Schauer, ’84, Has a Message for Albion Students: ‘We Are the Government’

Former Michigan congressman offers election-year insights in campus visit

March 2, 2016

A candid headshot of a man talking.By Chuck Carlson

On a snowy Super Tuesday, Mark Schauer found a ray of sunshine.

“Empathy in politics is alive,” said the former U.S. congressman and 2014 Democratic Michigan gubernatorial candidate. “But with a faint pulse.”

The analogy fit nicely with the topic of his talk, “Is Empathy in Politics Dead? A Recovering Politician’s View from the Trenches,” sponsored by the Gerald R. Ford Institute for Leadership in Public Policy and Service.

Schauer, ’84 (right), who developed his love of public service as a Fordie, spoke to a group of about 40 people Tuesday in Bobbitt Auditorium, offering a sober look at politics in perhaps one of the strangest election years America has ever seen.

“It’s Super Tuesday,” Schauer said. “It’s impossible not to have Donald Trump creep into my talk.”

Indeed, Schauer—a Michigan state representative from 1997-2003, a state senator from 2003-09 and a member of the U.S. House of Representatives from 2009-11—has watched with mixed feelings as the businessman has surged to the lead among Republican candidates for president.

“I saw something similar in my congressional races in 2008 and more in 2010 with the rise of the Tea Party,” Schauer said in a separate interview. “It’s based around fear and economic uncertainty. I think he’s tapped into that fear but, unfortunately, he’s talked about it with ugly stereotypes like fear of immigrants competing for jobs. It’s really pitting one group against another, and I think we’re better than that.”

Schauer spoke of how past presidents such as John F. Kennedy, Franklin Roosevelt and Ronald Reagan tried to speak optimistically and enthusiastically about America.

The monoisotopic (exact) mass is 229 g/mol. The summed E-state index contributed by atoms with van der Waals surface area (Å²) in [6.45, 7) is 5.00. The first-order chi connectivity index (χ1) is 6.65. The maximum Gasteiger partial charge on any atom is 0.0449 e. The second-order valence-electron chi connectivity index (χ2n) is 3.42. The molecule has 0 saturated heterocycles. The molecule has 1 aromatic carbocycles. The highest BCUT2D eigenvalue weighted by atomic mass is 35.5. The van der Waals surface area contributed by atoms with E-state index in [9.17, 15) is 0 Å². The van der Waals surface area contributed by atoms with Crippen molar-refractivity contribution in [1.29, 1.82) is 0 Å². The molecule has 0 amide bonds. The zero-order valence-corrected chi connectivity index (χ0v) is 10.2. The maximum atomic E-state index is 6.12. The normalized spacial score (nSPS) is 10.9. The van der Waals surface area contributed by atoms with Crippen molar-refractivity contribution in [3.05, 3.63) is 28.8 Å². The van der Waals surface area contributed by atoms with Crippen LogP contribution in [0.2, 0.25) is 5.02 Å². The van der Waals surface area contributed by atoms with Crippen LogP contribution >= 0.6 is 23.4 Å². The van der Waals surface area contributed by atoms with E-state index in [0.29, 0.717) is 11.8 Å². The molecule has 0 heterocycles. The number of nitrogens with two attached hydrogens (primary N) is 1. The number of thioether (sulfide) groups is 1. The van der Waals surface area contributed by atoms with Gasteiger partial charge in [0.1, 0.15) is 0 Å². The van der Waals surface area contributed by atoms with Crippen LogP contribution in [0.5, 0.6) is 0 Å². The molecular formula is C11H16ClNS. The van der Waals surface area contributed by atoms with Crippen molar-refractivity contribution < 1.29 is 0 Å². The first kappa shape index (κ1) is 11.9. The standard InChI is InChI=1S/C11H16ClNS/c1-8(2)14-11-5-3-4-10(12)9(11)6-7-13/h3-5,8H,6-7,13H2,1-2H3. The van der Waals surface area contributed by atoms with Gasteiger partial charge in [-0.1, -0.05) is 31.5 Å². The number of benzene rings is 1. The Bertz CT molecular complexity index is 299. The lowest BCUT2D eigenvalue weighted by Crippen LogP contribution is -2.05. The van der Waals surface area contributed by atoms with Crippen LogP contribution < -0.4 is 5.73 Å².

“Donald Trump is not trying to take us to a loftier place,” he said. “That’s why this election is so important. Will politics of fear win out?”

That’s why Schauer took his message of empathy and decency to the students at Albion. And his message was simple.

“In the last presidential election, only 38 percent of 18- to 24-year-olds voted; that’s startling,” he said. “The stakes are incredibly high for their generation. One of the ways to increase empathy among politicians is to make sure they reconnect to people they represent, and the best way to ensure that is by voters participating in the process.”

He said institutions like Ford are vital to inform and enlighten students interested in public service and policy.

“The most fundamental way for them to lead is by voting,” Schauer said. “They need to hold elected officials accountable. It does reinforce that elections matter and have consequences. Who participates decides.”

He recounted as a freshman at Albion sitting in the home of a former professor and watching the results of the 1980 presidential election.

“It was an awakening,” he said.

It also spurred him to start looking into doing his part in the political realm. So he knocked on doors in support of Michigan congressman Howard Wolpe, who served in the U.S. House from 1978-1992.

“My eyes were truly opened [at Albion],” he said. “That was my ‘a-ha’ moment, when I realized that the people we elect make a difference.”

People sitting around a table talking.

Schauer met with a group of Ford students prior to his Bobbitt talk.

Schauer, who lives in Battle Creek and currently serves as director of Advantage 2020, the national redistricting project of the Democratic Legislative Campaign Committee, hasn’t ruled out returning to politics. His last foray was two years ago when he was defeated in the governor’s race by incumbent Rick Snyder.

“I don’t have immediate plans to run for public office,” he said. “I may never again. There are a number of politicians whose identity is completely wrapped around a title and the public office they hold. My identity is not tied into being a legislator or congressman, or governor for that matter.”

But he still believes in the need for public service and what it can provide, and he still believes it’s the young people who can affect change. He said their use of social media can create small communities and lead to substantive, necessary discussions about the future of their country.

“They’ve seen negative campaigning and negative campaigning does suppress the vote,” he said. “But Albion College students are smarter than that. They need to not succumb to the negative messages and think that all of the candidates are lousy and none of them deserve their vote. They need to ignore the white noise and chatter. They need to realize that we are the government.”